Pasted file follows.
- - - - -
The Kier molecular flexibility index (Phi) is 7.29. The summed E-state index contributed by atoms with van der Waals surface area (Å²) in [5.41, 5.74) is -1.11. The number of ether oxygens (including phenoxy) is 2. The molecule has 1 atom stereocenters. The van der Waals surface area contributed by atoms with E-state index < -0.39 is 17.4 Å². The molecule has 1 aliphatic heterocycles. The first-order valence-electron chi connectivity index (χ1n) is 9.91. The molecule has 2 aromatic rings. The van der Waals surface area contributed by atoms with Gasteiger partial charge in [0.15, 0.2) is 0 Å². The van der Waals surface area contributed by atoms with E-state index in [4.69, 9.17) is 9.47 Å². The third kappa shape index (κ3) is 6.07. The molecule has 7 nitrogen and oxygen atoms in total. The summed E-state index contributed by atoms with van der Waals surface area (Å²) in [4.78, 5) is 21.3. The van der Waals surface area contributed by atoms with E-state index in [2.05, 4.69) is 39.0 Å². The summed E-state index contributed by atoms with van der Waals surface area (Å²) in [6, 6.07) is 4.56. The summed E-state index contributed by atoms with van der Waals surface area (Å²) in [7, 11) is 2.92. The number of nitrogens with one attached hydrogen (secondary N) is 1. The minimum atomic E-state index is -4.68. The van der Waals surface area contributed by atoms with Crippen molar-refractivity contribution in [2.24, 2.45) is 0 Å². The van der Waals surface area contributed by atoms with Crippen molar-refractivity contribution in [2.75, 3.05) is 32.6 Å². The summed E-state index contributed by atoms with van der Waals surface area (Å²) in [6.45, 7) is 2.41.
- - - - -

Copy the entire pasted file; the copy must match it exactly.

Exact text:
The Kier molecular flexibility index (Phi) is 7.29. The summed E-state index contributed by atoms with van der Waals surface area (Å²) in [5.41, 5.74) is -1.11. The number of ether oxygens (including phenoxy) is 2. The molecule has 1 atom stereocenters. The van der Waals surface area contributed by atoms with E-state index < -0.39 is 17.4 Å². The molecule has 1 aliphatic heterocycles. The first-order valence-electron chi connectivity index (χ1n) is 9.91. The molecule has 2 aromatic rings. The van der Waals surface area contributed by atoms with Gasteiger partial charge in [0.15, 0.2) is 0 Å². The van der Waals surface area contributed by atoms with E-state index in [4.69, 9.17) is 9.47 Å². The third kappa shape index (κ3) is 6.07. The molecule has 7 nitrogen and oxygen atoms in total. The summed E-state index contributed by atoms with van der Waals surface area (Å²) in [4.78, 5) is 21.3. The van der Waals surface area contributed by atoms with E-state index in [2.05, 4.69) is 39.0 Å². The summed E-state index contributed by atoms with van der Waals surface area (Å²) in [6, 6.07) is 4.56. The summed E-state index contributed by atoms with van der Waals surface area (Å²) in [7, 11) is 2.92. The number of nitrogens with one attached hydrogen (secondary N) is 1. The minimum atomic E-state index is -4.68. The van der Waals surface area contributed by atoms with Crippen molar-refractivity contribution in [2.24, 2.45) is 0 Å². The van der Waals surface area contributed by atoms with Crippen molar-refractivity contribution in [2.75, 3.05) is 32.6 Å². The summed E-state index contributed by atoms with van der Waals surface area (Å²) in [6.45, 7) is 2.41.